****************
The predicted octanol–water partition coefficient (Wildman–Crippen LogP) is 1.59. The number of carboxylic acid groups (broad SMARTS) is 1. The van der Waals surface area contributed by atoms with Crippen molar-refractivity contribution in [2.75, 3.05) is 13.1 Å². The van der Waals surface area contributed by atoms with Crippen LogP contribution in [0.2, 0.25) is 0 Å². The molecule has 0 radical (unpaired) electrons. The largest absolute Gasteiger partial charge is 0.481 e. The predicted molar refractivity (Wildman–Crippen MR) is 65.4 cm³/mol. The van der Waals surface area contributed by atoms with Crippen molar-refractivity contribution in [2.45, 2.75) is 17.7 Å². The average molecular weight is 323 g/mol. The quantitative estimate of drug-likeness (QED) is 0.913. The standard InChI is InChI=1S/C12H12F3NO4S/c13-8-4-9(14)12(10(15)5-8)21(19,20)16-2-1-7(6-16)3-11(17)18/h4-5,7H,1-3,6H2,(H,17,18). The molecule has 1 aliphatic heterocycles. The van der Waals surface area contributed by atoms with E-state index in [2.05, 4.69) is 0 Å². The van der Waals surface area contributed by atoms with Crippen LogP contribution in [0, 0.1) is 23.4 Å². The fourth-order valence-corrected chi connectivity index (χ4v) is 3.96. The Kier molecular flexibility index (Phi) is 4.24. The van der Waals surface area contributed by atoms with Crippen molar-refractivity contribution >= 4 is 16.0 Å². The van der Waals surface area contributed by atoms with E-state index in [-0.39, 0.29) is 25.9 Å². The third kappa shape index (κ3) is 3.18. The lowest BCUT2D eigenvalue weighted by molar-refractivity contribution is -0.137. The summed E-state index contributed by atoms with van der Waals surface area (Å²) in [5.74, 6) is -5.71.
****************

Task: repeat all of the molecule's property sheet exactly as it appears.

The predicted octanol–water partition coefficient (Wildman–Crippen LogP) is 1.59. The number of carboxylic acid groups (broad SMARTS) is 1. The van der Waals surface area contributed by atoms with Crippen molar-refractivity contribution in [2.75, 3.05) is 13.1 Å². The van der Waals surface area contributed by atoms with Crippen LogP contribution in [0.2, 0.25) is 0 Å². The molecule has 0 radical (unpaired) electrons. The largest absolute Gasteiger partial charge is 0.481 e. The predicted molar refractivity (Wildman–Crippen MR) is 65.4 cm³/mol. The van der Waals surface area contributed by atoms with Crippen molar-refractivity contribution in [2.45, 2.75) is 17.7 Å². The average molecular weight is 323 g/mol. The quantitative estimate of drug-likeness (QED) is 0.913. The standard InChI is InChI=1S/C12H12F3NO4S/c13-8-4-9(14)12(10(15)5-8)21(19,20)16-2-1-7(6-16)3-11(17)18/h4-5,7H,1-3,6H2,(H,17,18). The molecule has 1 aliphatic heterocycles. The van der Waals surface area contributed by atoms with E-state index in [2.05, 4.69) is 0 Å². The van der Waals surface area contributed by atoms with Crippen LogP contribution in [0, 0.1) is 23.4 Å². The fourth-order valence-corrected chi connectivity index (χ4v) is 3.96. The Kier molecular flexibility index (Phi) is 4.24. The van der Waals surface area contributed by atoms with Crippen molar-refractivity contribution >= 4 is 16.0 Å². The van der Waals surface area contributed by atoms with E-state index in [-0.39, 0.29) is 25.9 Å². The third kappa shape index (κ3) is 3.18. The lowest BCUT2D eigenvalue weighted by molar-refractivity contribution is -0.137. The summed E-state index contributed by atoms with van der Waals surface area (Å²) in [5.74, 6) is -5.71.